Early in March, the government of the West African nation of Niger canceled a
ceremony designed to give 7,000 slaves their freedom. The human rights group Timidria planned to release the slaves in a region near Niger's border with Mali, but none of them appeared at the ceremony. The organization said Niger's government intimidated the slaves to keep them from showing up, a charge the government denies.
Niger officially banned slavery two years ago, but human rights groups say about 43,000 people remain in bondage in the country. And about 200,000 people are believed to be enslaved along ancient Arab-African Saharan trade routes.
The London-based organization, Anti-Slavery International, says the problem goes well beyond the borders of Niger. Romana Cacchioli, the Africa program officer, explains, "The issue of slavery, the problem of slavery in Niger, is probably quite unique to West Africa, but also is happening in countries like Mauritania. This type of slavery is an inherited status, where people are born into slavery and have inherited that status from their grandparents and their great-grandparents."
Slavery in Niger is now a crime that carries a 30-year prison sentence, and authorities are beginning to prosecute those responsible. But Ms. Cacchioli says Niger's government missed an opportunity to publicly show the practice will not be tolerated.
"And the message was that slavery is now illegal in Niger, and its newly defined and criminalized in law," says Mrs Cacchioli. "And we hoped that the message would be that people who are suffering slavery practices would be able now to access the law and that they are now equal and full citizens in the republic of Niger. Regrettably, due to pressure from the authorities, victims of slavery were unable to attend the ceremony."
In addition to Niger and Mauritania, slavery has been documented in Chad, Mali and Sudan. This is accompanied by trafficking of women and children on the African continent. Recently in Nigeria, police arrested a woman suspected of smuggling children packed into a shipping container. Police believe they were to be sent to homes in Lagos to work as forced laborers. The United Nations Children's Fund says child trafficking is widespread on the African continent.
Romana Cacchioli of Anti-Slavery International says poverty often forces parents to surrender their children to traffickers, who often trick them into giving away their children, with the promise of an education or a good job. "Children are being trafficked from countries like Ghana, Togo, Benin to countries like Gabon in central Africa, and these children, mostly girls, are being trafficked into domestic work, into domestic service. But of course, boys are also being trafficked into the construction industry, into the fishing industry, so it's really affecting children of all ages," says Ms. Cacchioli.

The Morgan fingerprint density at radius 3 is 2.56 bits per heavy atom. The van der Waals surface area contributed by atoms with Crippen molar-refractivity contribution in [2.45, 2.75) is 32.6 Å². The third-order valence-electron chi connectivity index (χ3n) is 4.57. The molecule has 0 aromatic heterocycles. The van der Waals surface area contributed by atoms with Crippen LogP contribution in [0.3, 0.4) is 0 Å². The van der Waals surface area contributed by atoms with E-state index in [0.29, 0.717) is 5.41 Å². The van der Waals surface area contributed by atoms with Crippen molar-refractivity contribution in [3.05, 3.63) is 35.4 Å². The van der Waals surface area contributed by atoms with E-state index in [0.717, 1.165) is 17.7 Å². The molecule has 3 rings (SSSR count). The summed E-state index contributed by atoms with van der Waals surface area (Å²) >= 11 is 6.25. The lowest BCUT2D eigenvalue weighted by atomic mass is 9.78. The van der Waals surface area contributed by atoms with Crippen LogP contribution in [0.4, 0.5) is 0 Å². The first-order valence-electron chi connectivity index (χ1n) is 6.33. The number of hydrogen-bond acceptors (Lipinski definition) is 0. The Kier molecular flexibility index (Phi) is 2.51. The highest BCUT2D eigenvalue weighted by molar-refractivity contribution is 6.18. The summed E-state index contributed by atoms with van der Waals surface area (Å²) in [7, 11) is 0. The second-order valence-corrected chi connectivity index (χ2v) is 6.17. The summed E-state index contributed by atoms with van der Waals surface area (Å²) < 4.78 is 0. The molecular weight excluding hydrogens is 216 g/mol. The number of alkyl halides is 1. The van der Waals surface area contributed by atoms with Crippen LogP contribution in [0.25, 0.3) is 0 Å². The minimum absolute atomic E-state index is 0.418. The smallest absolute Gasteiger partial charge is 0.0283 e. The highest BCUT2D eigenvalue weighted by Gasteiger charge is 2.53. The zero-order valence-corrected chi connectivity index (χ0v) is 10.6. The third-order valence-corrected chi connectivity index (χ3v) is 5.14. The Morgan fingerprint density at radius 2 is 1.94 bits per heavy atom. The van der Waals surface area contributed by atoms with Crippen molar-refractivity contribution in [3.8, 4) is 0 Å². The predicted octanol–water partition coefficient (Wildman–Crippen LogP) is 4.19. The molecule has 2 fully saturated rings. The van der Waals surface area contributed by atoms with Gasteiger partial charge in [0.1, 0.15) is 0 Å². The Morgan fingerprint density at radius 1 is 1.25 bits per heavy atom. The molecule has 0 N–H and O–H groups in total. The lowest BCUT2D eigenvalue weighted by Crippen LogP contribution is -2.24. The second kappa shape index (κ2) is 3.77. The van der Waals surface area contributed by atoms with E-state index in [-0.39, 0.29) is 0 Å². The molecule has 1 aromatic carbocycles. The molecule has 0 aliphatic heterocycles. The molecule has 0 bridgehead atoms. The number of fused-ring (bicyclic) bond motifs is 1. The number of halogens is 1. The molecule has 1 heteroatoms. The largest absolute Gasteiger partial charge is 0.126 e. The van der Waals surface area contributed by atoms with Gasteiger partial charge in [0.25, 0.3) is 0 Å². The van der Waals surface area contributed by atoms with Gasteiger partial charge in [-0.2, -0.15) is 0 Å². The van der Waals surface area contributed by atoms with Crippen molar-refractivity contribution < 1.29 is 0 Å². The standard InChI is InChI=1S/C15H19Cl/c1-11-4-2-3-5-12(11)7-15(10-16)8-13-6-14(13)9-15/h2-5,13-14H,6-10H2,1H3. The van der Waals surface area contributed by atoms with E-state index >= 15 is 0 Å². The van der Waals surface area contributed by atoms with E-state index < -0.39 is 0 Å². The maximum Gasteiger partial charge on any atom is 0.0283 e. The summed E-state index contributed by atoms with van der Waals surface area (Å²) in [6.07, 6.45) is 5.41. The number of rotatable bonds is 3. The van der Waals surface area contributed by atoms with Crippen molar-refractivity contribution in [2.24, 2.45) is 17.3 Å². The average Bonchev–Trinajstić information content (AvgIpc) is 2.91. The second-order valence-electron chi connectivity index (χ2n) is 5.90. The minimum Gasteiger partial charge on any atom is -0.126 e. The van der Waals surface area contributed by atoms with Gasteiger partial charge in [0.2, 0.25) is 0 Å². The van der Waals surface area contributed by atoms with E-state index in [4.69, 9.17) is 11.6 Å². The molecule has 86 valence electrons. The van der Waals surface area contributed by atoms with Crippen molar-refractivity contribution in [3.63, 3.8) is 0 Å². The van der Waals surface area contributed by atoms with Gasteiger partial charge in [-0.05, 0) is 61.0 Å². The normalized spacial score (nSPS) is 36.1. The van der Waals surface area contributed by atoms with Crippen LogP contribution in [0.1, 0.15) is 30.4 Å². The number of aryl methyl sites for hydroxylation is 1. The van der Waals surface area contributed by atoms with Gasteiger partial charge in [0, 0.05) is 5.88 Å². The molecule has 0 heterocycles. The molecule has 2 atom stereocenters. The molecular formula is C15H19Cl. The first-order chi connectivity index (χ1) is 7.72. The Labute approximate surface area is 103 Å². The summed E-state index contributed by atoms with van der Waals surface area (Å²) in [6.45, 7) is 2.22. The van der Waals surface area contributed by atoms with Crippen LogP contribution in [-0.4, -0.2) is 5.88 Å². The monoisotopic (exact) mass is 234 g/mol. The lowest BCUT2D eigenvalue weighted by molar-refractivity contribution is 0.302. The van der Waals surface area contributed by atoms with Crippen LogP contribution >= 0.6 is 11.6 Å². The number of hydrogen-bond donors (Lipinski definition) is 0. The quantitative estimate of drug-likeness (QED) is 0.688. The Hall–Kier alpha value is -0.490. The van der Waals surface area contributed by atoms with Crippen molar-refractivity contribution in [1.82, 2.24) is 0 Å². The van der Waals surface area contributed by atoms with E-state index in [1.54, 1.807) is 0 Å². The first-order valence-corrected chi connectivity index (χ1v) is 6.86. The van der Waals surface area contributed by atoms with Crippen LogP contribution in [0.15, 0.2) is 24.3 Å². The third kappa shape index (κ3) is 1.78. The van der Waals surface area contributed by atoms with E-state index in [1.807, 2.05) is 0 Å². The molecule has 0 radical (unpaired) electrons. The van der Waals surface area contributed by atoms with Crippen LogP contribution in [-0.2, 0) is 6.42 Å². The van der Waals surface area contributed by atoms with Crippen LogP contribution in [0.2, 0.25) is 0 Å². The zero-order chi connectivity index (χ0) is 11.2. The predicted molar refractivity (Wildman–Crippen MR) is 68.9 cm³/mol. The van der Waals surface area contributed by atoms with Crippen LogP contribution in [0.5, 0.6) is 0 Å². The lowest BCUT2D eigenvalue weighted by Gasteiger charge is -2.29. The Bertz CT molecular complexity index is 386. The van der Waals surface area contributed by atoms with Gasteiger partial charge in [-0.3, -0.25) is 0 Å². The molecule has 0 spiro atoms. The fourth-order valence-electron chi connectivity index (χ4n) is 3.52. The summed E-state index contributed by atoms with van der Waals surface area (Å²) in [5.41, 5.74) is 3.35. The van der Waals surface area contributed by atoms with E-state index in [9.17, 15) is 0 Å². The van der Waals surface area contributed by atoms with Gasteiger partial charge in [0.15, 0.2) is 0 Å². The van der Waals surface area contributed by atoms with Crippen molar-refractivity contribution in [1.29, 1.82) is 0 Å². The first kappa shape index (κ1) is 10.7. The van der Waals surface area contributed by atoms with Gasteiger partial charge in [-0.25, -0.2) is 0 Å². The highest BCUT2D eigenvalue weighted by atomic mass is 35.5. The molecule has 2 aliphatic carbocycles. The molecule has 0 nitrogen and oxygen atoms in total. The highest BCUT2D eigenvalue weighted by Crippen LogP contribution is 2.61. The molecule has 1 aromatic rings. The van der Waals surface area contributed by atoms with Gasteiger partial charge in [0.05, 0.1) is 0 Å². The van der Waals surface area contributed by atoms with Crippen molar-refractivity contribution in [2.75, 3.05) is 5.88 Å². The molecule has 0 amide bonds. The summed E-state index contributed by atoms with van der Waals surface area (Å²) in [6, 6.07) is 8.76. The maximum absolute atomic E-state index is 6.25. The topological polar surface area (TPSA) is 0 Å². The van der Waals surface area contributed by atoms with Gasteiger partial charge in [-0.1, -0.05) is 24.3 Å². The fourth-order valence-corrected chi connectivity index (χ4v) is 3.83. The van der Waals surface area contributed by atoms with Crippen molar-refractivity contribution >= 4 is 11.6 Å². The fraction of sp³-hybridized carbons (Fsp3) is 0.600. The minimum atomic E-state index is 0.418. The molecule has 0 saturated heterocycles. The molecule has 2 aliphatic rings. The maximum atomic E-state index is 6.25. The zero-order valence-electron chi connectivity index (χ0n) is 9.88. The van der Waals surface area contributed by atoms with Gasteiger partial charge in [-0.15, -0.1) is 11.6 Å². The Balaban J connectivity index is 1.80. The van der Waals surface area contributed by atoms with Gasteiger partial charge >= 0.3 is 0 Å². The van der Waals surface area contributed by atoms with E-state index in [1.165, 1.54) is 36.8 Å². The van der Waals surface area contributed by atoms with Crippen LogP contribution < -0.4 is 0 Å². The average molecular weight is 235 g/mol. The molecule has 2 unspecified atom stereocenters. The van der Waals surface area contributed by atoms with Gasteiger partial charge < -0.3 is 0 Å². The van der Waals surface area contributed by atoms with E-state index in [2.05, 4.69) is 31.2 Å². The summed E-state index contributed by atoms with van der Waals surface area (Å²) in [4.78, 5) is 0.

Ghanaian lawyer Edna Kuma is executive director of the African Women Lawyers Association and has been working to stop the trafficking of women and children. She says the danger to these victims is considerable.
According to Ms. Kuma, "A lot of children have been trafficked within Ghana. And we
hear there are a lot of children going into the fishing industry to help fisherfolk; I mean help as young as two, three, four, five. And my only appeal is for parents is to do what they can to tell these children, instead of giving them up for trade like fishery or whatever, because a lot of them die in the process."
Women are also trafficked, into prostitution. The African Women's Lawyers Association is supporting legislation in the Ghanaian parliament that would ban the trafficking of women to other countries. Edna Kuma cites the problems.
Ms. Kuma says, "You go to Ivory Coast, you find a lot of the Ghanaian girls there. Or maybe in the west coast, the sub-region, all over the place. And either for gain, economic gain or whatever, they go there and they practice all kinds of prostitution, and at the same time some also go outside Africa, maybe to Europe, to work, because there's quite an amount of unemployment here, and a lot of them are not skilled."
Prostitution also contributes to Africa's enormous AIDS crisis, according to Ms. Kuma. She says Ghanaian lawmakers are aware of it and support legislation, which would prevent trafficking.
"The HIV pandemic is all over Africa, and it's a risk to be practicing prostitution, definitely," Ms. Kuma says. "So everybody's very sympathetic, and we just hope that the bill will be passed, I mean, before the middle of this year."
The enslavement and trafficking of Africans are disturbing and persistent problems for a continent already battling political, economic and health concerns. But growing international awareness of the crisis, and new laws, may limit the exploitation of Africans.